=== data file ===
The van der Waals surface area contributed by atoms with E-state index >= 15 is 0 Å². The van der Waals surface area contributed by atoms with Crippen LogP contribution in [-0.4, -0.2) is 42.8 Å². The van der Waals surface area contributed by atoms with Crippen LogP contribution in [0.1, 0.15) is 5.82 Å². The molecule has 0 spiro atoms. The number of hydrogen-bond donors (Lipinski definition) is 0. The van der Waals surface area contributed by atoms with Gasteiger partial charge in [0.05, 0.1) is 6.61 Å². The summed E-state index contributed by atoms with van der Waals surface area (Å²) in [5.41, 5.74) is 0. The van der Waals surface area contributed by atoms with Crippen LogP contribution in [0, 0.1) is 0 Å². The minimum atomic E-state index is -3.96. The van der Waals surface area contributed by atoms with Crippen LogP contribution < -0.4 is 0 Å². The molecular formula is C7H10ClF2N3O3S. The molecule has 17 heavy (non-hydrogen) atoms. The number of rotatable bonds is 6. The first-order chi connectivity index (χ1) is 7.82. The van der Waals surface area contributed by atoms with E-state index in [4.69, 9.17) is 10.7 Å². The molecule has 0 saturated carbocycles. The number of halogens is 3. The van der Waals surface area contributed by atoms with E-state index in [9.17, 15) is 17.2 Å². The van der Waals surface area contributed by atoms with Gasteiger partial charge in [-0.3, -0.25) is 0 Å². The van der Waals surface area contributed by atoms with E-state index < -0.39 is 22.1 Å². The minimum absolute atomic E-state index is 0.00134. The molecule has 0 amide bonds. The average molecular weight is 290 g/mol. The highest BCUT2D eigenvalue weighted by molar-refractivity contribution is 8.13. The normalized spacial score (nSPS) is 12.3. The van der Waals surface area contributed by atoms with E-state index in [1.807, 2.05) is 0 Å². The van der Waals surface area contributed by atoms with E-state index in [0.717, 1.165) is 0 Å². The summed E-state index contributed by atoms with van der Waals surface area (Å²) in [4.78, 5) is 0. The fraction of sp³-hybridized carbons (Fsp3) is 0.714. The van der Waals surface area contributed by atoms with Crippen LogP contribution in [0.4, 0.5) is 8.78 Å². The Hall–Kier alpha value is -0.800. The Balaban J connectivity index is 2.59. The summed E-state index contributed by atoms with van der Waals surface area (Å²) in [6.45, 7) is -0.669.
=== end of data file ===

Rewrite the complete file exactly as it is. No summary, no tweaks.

The van der Waals surface area contributed by atoms with E-state index >= 15 is 0 Å². The van der Waals surface area contributed by atoms with Crippen LogP contribution in [-0.4, -0.2) is 42.8 Å². The van der Waals surface area contributed by atoms with Crippen LogP contribution in [0.1, 0.15) is 5.82 Å². The molecule has 0 spiro atoms. The number of hydrogen-bond donors (Lipinski definition) is 0. The van der Waals surface area contributed by atoms with Gasteiger partial charge in [0.05, 0.1) is 6.61 Å². The summed E-state index contributed by atoms with van der Waals surface area (Å²) in [5.41, 5.74) is 0. The van der Waals surface area contributed by atoms with Crippen LogP contribution in [0, 0.1) is 0 Å². The minimum atomic E-state index is -3.96. The van der Waals surface area contributed by atoms with Crippen LogP contribution < -0.4 is 0 Å². The molecular formula is C7H10ClF2N3O3S. The molecule has 17 heavy (non-hydrogen) atoms. The number of rotatable bonds is 6. The first-order chi connectivity index (χ1) is 7.82. The van der Waals surface area contributed by atoms with E-state index in [4.69, 9.17) is 10.7 Å². The molecule has 0 saturated carbocycles. The number of halogens is 3. The van der Waals surface area contributed by atoms with E-state index in [9.17, 15) is 17.2 Å². The van der Waals surface area contributed by atoms with Gasteiger partial charge in [-0.3, -0.25) is 0 Å². The van der Waals surface area contributed by atoms with E-state index < -0.39 is 22.1 Å². The minimum absolute atomic E-state index is 0.00134. The molecule has 0 amide bonds. The average molecular weight is 290 g/mol. The highest BCUT2D eigenvalue weighted by molar-refractivity contribution is 8.13. The normalized spacial score (nSPS) is 12.3. The van der Waals surface area contributed by atoms with E-state index in [1.807, 2.05) is 0 Å². The van der Waals surface area contributed by atoms with E-state index in [0.717, 1.165) is 0 Å². The summed E-state index contributed by atoms with van der Waals surface area (Å²) in [4.78, 5) is 0. The fraction of sp³-hybridized carbons (Fsp3) is 0.714. The van der Waals surface area contributed by atoms with Crippen LogP contribution in [0.4, 0.5) is 8.78 Å². The Hall–Kier alpha value is -0.800. The Balaban J connectivity index is 2.59. The summed E-state index contributed by atoms with van der Waals surface area (Å²) in [6.45, 7) is -0.669.